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You can’t judge a book by its cover, and you can’t judge construction workers by their appearance. To determine whether they can do the job for which they’ve applied, employers have two tools: a medical exam and a fit-for-duty test.

The latter has been developed especially for Wayne Brothers by Carolinas HealthCare System. Wayne Brothers, based in Kannapolis, is a construction company specializing in site development, grading and concrete construction for commercial and industrial clients throughout the Southeast.

The company employs some 350 workers, according to Jason Sisk, safety director. However, Sisk found that some employees were unable to lift the required amount of supplies and materials.

“We saw a need for an exam specific to our industry,” Sisk said. “We had tried other exams, but they were not quite what we were looking for.”

For example, Sisk explains, an employee must lift up to 90 pounds, and push and pull materials such as tool carts.

So he approached Carolinas HealthCare System’s Carolinas Health & Wellness for help. Dr. Steven St. Clair is medical director of CMC-NorthEast Occupational Medicine Services, and he and his team developed the test that Sisk needed.

“This test is for companies hiring people into jobs with significant physical demands,” St. Clair said.

To begin, St. Clair and his team looked at job descriptions. “What we found is that what the company thinks jobs entail and what they actually entail is a little different,” he said.

For example, they found that the lifting demands were greater.

Armed with scales and other tools, physical therapists went to job sites and actually measured the demands of each task. They looked at the distance required to carry heavy items, and the height at which items must be lifted. They also looked at the distance required to reach an item. They developed the test based on the heaviest of required physical demands.

Then physical therapists brought items from the job site to the NorthEast Outpatient Rehabilitation Center, where the tests are conducted.

“We prefer to use the actual objects on the job,” St. Clair said.

As part of the test, the physical therapists can assess whether an applicant can lift an object, and whether he can lift it correctly and safely.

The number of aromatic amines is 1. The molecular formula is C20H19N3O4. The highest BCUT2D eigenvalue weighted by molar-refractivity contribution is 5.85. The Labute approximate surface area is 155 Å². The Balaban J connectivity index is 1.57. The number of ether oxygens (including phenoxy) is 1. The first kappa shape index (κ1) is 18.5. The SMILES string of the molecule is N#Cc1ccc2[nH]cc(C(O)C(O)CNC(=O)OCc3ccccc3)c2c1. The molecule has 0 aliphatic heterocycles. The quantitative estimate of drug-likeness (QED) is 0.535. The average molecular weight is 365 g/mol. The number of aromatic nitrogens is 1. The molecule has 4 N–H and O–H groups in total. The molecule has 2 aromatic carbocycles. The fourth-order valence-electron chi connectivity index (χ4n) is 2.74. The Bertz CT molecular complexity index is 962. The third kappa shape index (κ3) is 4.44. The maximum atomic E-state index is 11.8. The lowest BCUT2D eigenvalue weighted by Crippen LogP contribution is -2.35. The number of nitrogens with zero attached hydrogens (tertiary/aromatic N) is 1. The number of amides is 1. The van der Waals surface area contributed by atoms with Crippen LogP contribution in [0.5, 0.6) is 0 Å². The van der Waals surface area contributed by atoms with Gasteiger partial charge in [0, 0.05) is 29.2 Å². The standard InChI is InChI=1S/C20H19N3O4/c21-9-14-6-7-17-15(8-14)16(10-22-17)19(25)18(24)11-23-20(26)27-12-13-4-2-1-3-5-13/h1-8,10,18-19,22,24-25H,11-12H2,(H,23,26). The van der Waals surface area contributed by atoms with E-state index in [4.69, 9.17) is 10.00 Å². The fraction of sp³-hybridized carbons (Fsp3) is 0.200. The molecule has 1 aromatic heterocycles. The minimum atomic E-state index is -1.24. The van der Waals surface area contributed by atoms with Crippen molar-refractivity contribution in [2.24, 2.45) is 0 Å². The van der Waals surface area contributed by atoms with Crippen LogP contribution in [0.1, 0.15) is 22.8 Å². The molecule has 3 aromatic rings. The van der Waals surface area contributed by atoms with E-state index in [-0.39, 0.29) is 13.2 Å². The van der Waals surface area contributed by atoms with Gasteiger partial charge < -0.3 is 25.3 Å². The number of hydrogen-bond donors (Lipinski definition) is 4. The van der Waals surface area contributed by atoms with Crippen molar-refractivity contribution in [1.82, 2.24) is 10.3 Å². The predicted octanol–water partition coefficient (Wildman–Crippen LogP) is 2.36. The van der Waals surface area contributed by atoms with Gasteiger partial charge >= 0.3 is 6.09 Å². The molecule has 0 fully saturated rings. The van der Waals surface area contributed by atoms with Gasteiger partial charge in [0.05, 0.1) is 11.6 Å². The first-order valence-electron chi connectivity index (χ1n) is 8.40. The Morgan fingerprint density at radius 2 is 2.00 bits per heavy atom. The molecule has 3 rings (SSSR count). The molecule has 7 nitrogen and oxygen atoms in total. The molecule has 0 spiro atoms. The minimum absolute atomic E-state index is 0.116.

The test has been in place now for a year, according to Sisk. “It’s a very key part of our hiring process now that we have it in place.”

Since April, the test has become mandatory for all craft-level employees, from the foreman down.

The test has had an 80 percent pass rate, Sisk said. “It is weeding out some folks with pre-existing conditions, or who are just not fit to do the job. It shows up front that we have a safety culture in our company.”

Because the company works on commercial and industrial projects, not residential projects, the safety risk is greater, Sisk said. Not only are there more people on-site, but the equipment is much larger, such as cranes and excavators.

“This test is our way of taking a proactive stance on safety instead of a reactive stance,” he said.

St. Clair calls the test a plus for the company and its prospective employees.

“It’s not in anybody’s best interest to do a job that they can’t perform,” he said. “We just tailor the assessment to the job. It makes sense in jobs where there is a heavy physical demand.”

Sisk said the company’s owners, President Keith Wayne, vice president of preconstruction Bobby Phillips and vice president of field operations John Ashworth, have been pleased with the fit-for-duty test and the results it has produced. “Keith actually went and took it himself, just to see what it was like,” Sisk said. And how did he fare? “Oh, he passed.”

Susan Shinn is a freelance writer for Cabarrus News. You can read the full article here: